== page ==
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When I told my friends that the youngest and I were going to visit a hog farm, I got some weird looks. I mean, why visit a hog farm, right? It’s probably dirty, smelly, and gross, isn’t it? Who would want to do that?

Tractor at the Farm

Well, I wanted to visit a hog farm because I had questions about the meat I buy from my local grocery store. There’s a lot of buzz lately about food safety and antibiotics in meat, and I figured the best way to get my questions answered was to ask a farmer. My friend Jeanette was kind enough to let us visit her family farm, and she and her husband Rusty answered all of my questions. Maple Acres Farm has been in Jeanette’s family for over 100 years, and it’s still a family farm today.

Baby pig!

What was my most surprising find at Maple Acres Farm? Cleanliness! Most people think a pig farm is going to be dirty, but the barns I visited at Maple Acres were cleaner than most people’s garages. Cleanliness is such a big deal at the farm that we had to shower before we could enter. They are committed to keeping their pigs healthy, and that includes protecting them from any germs we might be carrying.

Another important thing I learned was in regards to the health and safety of the meat that comes from the Maple family farm, and every other farm in the country — including the hundreds of family farms in Indiana. You hear lots of talk about antibiotics in meat, and that has made some people afraid to buy meat from the grocery store. Did you know that all meat and milk coming from farms in the United States is required to be free from antibiotics?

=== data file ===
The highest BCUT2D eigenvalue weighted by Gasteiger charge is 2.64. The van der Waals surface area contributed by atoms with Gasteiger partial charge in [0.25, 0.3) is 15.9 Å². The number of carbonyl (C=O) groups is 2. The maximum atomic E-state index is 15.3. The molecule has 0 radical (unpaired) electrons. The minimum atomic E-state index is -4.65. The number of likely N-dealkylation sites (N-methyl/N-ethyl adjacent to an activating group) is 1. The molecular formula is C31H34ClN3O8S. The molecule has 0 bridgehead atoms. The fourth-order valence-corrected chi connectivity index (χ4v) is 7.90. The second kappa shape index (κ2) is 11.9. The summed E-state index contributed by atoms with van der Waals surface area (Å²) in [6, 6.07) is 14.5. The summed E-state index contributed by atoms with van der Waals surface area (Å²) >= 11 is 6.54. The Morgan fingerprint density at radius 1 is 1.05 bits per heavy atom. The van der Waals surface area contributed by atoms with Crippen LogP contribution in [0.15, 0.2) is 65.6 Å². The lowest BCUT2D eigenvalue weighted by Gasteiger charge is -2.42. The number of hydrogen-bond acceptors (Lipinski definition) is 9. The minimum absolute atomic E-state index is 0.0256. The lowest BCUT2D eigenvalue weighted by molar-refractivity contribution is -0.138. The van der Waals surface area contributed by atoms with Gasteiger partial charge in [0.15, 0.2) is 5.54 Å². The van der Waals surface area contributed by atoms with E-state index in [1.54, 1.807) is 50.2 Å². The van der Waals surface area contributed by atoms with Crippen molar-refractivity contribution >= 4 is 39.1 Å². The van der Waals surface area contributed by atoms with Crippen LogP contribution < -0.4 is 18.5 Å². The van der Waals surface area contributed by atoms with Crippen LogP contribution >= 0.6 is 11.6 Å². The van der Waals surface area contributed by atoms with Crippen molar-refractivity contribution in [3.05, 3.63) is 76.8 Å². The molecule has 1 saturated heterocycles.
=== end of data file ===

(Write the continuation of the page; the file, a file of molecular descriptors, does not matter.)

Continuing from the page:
baby pigs

In fact, there are hefty financial penalties if farmers send animals out for processing that still have antibiotics in their system. So no farmer wants to put meat containing antibiotics into the food system. Farmers will use antibiotics to treat animals that are sick, in the same way I use antibiotics when my kids are sick. But the meat in your grocery store is free from antibiotics, and most likely came from local family farmers like the Merritts.

The animals at Maple Acres were also incredibly well cared for. Jeanette made a great point as we walked through the barns — the farm is their livelihood, and happy and healthy animals are what will make sure their family can pay the bills. It’s to their advantage to treat their animals well; it would make no sense for them to be cruel or inhumane. And every animal we saw looked healthy and was content, with one exception — the sow who was thisclose to giving birth. She was communicating what I think every woman who has given birth has felt: “I am ready for these babies to come out!”

I left my visit from the Merritt’s farm 100% confident in the pork chops, bacon, and other products sold at my local grocery store. And I hope that you feel the same way. Pork is a tasty and affordable meat option for your family, and you can buy it knowing that whether the label says so or not, it’s free from antibiotics, is safe to eat, and is totally delicious!

Subbing ground pork for ground beef in my recipes is one of my favorite ways to save money without skimping on taste. Here’s one of the most popular and affordable dinners in our house, Ground Pork Chili.

Easy Ground Pork Chili

Ground Pork Chili


1 lb. ground pork

1 clove garlic, minced

32 oz. chicken broth

1 can tomato sauce

1 can diced tomatoes

1 large can kidney beans

2 tsp chili powder

1 bay leaf

Sliced jalapeno peppers (optional)

salt and pepper to taste


In a large pot, crumble ground pork. Add garlic and salt/pepper, and cook over medium heat until pork is cooked through.

Add chicken broth, jalapenos, tomatoes, and tomato sauce. Blend.

Add beans, chili powder, and bay leaf.

Cover and simmer on low heat for at least thirty minutes, stirring occasionally.

For optimal deliciousness, serve with cheese and onions on top, and a side of cornbread!